BEIJING (Reuters) - A county in the heavily Muslim southern part of China’s unruly region of Xinjiang has held a beer festival in the run-up to the holy month of Ramadan, the government said, in what an exiled group called an open provocation.
Ramadan is a sensitive time in Xinjiang in China’s far west after an uptick in attacks over the past three years, in which hundreds have died, blamed by Beijing on Islamist militants.
State media and Xinjiang government websites have published stories and official notices again this year demanding that Communist Party members, civil servants, students and teachers in particular do not observe Ramadan and do not fast.
The beer festival happened in a village in Niya County in the deep south of Xinjiang, which is overwhelmingly populated by the Muslim Uighur people who call Xinjiang home. Muslims are not meant to consume alcohol, according to the Koran.
The Niya government website said the “beer competition”, which happened last Monday just before the start of Ramadan, was attended by more than 60 young farmers and herders.
It showed pictures of women dancing in front of a stage and a line of men downing as much beer as they could in one minute. At least was wearing a traditional Uighur skull cap.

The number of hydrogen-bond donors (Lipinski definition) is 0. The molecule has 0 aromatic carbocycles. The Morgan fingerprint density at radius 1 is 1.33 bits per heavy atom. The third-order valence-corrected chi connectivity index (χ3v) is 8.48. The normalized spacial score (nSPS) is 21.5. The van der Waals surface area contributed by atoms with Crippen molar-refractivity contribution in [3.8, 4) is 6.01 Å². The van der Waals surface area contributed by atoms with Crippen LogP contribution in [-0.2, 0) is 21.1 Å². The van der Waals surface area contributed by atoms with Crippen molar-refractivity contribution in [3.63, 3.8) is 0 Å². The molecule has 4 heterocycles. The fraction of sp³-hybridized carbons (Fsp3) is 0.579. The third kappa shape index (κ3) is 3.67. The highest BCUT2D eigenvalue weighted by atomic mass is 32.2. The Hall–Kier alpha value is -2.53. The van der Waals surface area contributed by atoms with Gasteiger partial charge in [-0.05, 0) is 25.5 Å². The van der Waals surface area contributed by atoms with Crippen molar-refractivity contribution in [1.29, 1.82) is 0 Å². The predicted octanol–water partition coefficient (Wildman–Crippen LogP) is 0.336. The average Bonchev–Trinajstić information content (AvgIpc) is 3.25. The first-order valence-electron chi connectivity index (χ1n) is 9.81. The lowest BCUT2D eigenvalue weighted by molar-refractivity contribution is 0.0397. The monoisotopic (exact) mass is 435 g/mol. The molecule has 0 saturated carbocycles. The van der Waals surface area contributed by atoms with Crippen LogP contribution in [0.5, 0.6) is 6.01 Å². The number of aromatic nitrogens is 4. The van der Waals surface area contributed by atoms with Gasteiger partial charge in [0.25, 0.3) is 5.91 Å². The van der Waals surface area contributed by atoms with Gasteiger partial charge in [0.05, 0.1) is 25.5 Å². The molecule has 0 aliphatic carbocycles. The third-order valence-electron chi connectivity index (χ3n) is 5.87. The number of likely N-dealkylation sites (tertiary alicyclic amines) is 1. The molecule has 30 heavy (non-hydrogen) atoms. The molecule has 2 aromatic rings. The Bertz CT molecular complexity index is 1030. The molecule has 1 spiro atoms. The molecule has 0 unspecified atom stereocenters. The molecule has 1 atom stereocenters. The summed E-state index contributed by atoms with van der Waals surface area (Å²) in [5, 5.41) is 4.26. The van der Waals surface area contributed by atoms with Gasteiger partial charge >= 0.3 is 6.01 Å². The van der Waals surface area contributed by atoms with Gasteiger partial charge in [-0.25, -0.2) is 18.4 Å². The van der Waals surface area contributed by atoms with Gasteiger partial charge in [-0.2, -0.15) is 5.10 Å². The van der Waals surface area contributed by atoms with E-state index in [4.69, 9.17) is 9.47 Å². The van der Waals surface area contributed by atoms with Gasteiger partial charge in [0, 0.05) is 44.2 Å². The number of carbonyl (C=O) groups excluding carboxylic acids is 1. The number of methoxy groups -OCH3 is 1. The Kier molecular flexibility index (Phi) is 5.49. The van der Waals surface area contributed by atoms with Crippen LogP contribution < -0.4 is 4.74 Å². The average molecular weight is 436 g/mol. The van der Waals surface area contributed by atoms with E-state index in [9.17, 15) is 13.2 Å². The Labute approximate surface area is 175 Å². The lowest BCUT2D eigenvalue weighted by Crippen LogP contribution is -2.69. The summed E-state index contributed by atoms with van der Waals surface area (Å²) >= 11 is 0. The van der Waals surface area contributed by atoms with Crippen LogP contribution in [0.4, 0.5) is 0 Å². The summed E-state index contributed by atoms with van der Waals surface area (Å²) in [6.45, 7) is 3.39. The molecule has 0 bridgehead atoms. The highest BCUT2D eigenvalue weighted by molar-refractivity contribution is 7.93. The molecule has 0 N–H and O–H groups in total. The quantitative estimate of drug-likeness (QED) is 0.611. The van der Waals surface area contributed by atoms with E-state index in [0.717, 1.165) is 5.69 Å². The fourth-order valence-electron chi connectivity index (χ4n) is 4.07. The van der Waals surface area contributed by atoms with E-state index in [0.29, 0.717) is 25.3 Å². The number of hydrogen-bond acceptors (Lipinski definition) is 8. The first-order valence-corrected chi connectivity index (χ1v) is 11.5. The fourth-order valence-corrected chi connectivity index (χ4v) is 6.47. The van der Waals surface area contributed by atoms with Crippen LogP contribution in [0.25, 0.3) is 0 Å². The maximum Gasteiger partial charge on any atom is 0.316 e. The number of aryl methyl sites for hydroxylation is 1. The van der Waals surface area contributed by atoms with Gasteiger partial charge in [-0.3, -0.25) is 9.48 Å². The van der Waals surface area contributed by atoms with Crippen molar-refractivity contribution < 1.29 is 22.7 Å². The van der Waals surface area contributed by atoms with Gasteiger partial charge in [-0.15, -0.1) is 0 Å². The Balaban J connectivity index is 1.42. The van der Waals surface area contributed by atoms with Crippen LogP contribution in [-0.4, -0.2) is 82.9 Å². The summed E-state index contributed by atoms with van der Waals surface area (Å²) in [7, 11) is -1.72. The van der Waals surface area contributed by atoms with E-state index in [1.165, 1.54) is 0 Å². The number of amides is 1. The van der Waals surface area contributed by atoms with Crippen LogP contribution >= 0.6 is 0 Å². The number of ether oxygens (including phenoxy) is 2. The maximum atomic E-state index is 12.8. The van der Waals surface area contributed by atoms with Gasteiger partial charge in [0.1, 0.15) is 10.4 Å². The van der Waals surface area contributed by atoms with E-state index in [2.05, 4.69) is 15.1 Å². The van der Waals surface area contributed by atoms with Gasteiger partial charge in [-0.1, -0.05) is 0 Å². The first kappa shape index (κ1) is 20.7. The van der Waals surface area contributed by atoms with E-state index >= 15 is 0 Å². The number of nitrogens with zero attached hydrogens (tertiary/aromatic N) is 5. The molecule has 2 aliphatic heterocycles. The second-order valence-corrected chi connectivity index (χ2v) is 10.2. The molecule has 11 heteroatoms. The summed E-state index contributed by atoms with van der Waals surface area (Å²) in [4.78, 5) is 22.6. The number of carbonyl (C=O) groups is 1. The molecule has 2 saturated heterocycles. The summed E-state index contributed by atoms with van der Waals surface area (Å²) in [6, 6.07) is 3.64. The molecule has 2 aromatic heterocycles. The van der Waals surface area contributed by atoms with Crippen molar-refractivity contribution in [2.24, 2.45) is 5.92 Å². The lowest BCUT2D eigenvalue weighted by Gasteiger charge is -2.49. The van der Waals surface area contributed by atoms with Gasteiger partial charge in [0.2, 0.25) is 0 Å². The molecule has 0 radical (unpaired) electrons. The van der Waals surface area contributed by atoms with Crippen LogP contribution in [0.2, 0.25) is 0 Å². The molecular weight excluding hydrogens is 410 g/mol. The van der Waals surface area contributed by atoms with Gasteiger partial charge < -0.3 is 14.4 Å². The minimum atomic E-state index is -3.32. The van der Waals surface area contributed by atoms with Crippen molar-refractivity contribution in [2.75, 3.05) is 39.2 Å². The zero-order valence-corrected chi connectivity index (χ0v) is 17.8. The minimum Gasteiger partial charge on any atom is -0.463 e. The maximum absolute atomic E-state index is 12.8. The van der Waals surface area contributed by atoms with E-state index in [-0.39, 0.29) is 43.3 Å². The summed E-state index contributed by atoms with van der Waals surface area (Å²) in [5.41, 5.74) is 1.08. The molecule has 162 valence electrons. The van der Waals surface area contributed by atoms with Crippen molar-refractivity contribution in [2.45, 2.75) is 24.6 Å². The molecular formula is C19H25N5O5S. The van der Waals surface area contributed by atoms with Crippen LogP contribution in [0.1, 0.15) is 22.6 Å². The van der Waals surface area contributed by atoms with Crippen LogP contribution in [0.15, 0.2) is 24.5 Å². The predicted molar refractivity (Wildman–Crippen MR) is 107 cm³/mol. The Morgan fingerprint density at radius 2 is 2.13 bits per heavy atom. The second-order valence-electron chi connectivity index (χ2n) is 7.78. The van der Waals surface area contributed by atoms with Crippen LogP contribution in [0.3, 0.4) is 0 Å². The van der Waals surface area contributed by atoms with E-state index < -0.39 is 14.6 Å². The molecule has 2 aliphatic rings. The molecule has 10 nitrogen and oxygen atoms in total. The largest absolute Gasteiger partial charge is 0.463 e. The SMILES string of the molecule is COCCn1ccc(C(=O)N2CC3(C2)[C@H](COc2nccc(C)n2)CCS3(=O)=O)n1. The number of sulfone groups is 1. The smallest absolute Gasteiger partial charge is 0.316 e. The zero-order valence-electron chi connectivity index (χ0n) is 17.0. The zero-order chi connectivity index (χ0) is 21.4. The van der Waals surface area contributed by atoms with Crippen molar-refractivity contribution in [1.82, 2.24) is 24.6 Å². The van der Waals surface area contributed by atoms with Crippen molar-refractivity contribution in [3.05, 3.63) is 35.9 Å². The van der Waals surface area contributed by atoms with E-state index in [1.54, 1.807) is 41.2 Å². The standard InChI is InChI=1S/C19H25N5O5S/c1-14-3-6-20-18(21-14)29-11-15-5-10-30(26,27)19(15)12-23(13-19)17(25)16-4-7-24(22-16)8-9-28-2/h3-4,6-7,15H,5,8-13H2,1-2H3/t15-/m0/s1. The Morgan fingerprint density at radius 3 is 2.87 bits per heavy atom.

“This beer competition was varied and entertaining,” the government said, noting that there were cash awards of up to 1,000 yuan ($161) for competition winners.
The article was picked up on the regional government’s news website early on Sunday.
“Its aim was to use modern culture to brighten up the village’s cultural life, squeeze the space for illegal religious promotion ... and guarantee the village’s harmony and stability,” the website said.
It quoted one villager as saying: “This activity that’s been organized is great, livening up the busy farming seasons and banishing our tiredness. I’m going to drink up, and I’ll definitely get a top prize to take home and make my wife happy.”
Dilxat Raxit, spokesman for the exiled group the World Uyghur Congress, condemned the event.
“This is an open provocation to the Islamic faith,” he said in an emailed statement.
Reuters was unable to reach the Niya government for comment.
China’s Communist Party says it protects freedom of religion but it maintains a tight grip on religious activities and allows only officially recognized institutions to operate.
China has around 20 million Muslims throughout the country, only a portion of which are Uighur.
Reporting by Ben Blanchard; Editing by Paul Tait
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